Individuals with tinnitus may relate a history of ear infections or balance disorders, previous ear surgery, exposure to excessive noise, high blood pressure, meningitis, head trauma, a whiplash injury, or depression before and/or since the onset of tinnitus. Some individuals may report sudden onset of tinnitus after taking certain prescription or over-the-counter drugs. An understanding of the individual's work and living environments and activities is necessary to determine exposure to noise trauma.

Physical exam: A thorough medical evaluation is conducted. Careful assessment of the individual's general mood may reveal signs of depression or anxiety. Examination of the ear through an otoscope or microscope may reveal signs of current or treated ear disease.

Tests: Audiometric evaluation (air and bone transmission, as well as speech discrimination) is performed to identify hearing loss and other diseases and conditions of the hearing mechanism. Brain stem auditory evoked response (BAER) helps evaluate the auditory nerve that may be affected in structural causes of tinnitus associated with sensorineural hearing loss. If a clear-cut diagnosis of ear disease or sensorineural hearing loss cannot be made, other tests and consultations may be ordered to rule out underlying cardiovascular, metabolic, neurological, pharmacological, dental, and psychological abnormalities that might be causing tinnitus. Brain MRI, CT focused on the middle ear, or a type of x-ray called a tomogram of the ear canal may reveal structural causes of tinnitus.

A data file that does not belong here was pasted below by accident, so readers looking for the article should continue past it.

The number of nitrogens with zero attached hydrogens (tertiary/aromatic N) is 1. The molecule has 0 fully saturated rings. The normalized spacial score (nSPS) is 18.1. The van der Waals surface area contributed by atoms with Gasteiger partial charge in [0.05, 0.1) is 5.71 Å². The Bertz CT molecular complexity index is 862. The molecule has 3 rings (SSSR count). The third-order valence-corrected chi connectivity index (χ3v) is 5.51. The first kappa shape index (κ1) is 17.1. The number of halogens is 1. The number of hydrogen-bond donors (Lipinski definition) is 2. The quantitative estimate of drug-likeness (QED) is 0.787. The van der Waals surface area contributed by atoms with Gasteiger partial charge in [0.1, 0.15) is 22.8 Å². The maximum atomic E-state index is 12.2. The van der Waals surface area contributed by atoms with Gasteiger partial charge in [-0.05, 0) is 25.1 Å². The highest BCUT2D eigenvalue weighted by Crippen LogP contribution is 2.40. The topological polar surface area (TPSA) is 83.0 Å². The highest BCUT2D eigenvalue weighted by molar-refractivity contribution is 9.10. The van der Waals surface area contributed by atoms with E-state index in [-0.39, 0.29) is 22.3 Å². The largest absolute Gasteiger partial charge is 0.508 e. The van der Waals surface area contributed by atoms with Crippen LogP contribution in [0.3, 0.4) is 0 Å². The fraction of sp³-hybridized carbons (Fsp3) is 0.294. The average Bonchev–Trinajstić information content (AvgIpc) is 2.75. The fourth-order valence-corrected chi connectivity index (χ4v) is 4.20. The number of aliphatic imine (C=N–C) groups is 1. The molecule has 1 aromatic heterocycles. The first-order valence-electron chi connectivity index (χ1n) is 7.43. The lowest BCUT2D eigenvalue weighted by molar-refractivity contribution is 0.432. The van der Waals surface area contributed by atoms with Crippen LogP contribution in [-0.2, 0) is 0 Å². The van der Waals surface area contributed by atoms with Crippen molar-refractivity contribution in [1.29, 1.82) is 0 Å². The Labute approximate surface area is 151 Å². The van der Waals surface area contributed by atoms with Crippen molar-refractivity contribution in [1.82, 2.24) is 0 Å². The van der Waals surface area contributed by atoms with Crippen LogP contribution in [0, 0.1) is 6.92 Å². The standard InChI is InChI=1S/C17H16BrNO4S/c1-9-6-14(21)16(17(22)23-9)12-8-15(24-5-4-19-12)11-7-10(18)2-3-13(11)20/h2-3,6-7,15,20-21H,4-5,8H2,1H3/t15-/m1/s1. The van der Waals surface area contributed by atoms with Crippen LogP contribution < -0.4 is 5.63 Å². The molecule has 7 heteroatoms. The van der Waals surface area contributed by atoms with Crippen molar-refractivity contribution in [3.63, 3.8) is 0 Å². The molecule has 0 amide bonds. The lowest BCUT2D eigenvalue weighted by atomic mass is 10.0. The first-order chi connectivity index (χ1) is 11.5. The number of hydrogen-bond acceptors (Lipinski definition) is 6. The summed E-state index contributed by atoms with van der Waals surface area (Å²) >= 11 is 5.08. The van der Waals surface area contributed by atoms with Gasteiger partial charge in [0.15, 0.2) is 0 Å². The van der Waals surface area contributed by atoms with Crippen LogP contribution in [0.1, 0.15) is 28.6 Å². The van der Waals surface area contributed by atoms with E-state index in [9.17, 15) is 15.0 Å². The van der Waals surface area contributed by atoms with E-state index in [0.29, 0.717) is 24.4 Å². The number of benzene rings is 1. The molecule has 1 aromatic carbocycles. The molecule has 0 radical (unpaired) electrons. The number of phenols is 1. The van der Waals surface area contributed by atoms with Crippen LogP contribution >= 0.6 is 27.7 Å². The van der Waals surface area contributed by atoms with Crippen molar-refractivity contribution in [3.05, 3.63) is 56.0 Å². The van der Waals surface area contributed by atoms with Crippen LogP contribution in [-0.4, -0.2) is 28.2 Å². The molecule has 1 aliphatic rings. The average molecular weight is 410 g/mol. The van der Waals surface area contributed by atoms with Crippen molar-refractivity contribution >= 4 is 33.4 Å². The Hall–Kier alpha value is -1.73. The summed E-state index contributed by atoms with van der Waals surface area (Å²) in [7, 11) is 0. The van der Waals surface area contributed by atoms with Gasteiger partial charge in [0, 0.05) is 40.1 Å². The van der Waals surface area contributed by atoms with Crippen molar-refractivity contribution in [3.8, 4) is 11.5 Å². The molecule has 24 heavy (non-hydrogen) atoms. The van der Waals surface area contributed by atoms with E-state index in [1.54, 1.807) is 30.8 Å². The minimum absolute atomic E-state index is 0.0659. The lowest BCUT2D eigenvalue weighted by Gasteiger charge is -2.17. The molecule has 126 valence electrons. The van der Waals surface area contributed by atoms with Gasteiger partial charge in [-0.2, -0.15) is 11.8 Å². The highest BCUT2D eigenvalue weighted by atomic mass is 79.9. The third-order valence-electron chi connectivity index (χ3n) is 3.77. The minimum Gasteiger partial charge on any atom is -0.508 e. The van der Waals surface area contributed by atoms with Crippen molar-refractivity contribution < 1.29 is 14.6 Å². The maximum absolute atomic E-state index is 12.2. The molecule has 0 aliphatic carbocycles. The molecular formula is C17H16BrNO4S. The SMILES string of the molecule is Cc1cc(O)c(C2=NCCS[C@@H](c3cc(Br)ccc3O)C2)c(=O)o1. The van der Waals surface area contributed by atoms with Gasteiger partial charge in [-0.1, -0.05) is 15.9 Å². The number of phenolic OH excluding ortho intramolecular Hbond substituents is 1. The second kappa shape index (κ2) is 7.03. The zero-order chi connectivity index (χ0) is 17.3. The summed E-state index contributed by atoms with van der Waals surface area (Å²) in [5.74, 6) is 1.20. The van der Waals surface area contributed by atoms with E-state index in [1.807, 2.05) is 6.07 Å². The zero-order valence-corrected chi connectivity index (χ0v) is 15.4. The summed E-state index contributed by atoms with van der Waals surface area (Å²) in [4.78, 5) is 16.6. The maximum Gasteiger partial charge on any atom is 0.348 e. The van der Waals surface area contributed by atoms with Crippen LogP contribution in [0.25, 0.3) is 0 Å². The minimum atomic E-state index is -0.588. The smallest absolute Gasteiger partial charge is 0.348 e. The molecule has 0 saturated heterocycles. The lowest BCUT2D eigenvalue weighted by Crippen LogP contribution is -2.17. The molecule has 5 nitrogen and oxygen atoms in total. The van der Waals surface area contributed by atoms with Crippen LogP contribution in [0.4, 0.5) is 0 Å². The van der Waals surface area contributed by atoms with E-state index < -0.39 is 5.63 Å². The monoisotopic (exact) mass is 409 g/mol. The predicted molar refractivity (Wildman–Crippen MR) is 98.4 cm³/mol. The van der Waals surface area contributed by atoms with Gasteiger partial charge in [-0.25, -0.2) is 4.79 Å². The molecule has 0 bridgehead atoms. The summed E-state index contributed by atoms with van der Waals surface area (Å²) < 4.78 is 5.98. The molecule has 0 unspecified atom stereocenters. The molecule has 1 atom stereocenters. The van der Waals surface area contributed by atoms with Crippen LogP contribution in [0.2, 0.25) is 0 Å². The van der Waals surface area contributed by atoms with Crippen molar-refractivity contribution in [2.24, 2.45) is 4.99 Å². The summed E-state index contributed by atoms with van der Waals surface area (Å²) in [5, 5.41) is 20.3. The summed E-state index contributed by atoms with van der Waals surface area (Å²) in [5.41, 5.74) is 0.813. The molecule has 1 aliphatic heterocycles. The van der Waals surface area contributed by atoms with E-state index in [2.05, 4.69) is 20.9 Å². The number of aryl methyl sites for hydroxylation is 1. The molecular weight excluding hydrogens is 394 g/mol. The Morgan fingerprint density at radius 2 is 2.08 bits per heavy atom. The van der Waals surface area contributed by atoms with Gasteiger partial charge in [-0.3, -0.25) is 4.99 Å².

Source: Medical Disability Advisor



Treatment

Treatment of tinnitus focuses first on medically or surgically treating the underlying cause of the condition, including treating depression with non-ototoxic antidepressants, anti-anxiety drugs, and muscle relaxants or psychotherapy, if deemed necessary. Medications taken by the individual are re-evaluated and ototoxic drugs are avoided, if possible (aspirin compounds, aminoglycoside antibiotics, nonsteroidal anti-inflammatory drugs, and heterocycline antidepressants). Surgery may be needed for tinnitus caused by neuromas, vascular abnormalities, and TMJ syndrome. If the cause of tinnitus cannot be found or treated, the focus of treatment changes to helping the individual stop progression of tinnitus and learn how to cope with the condition.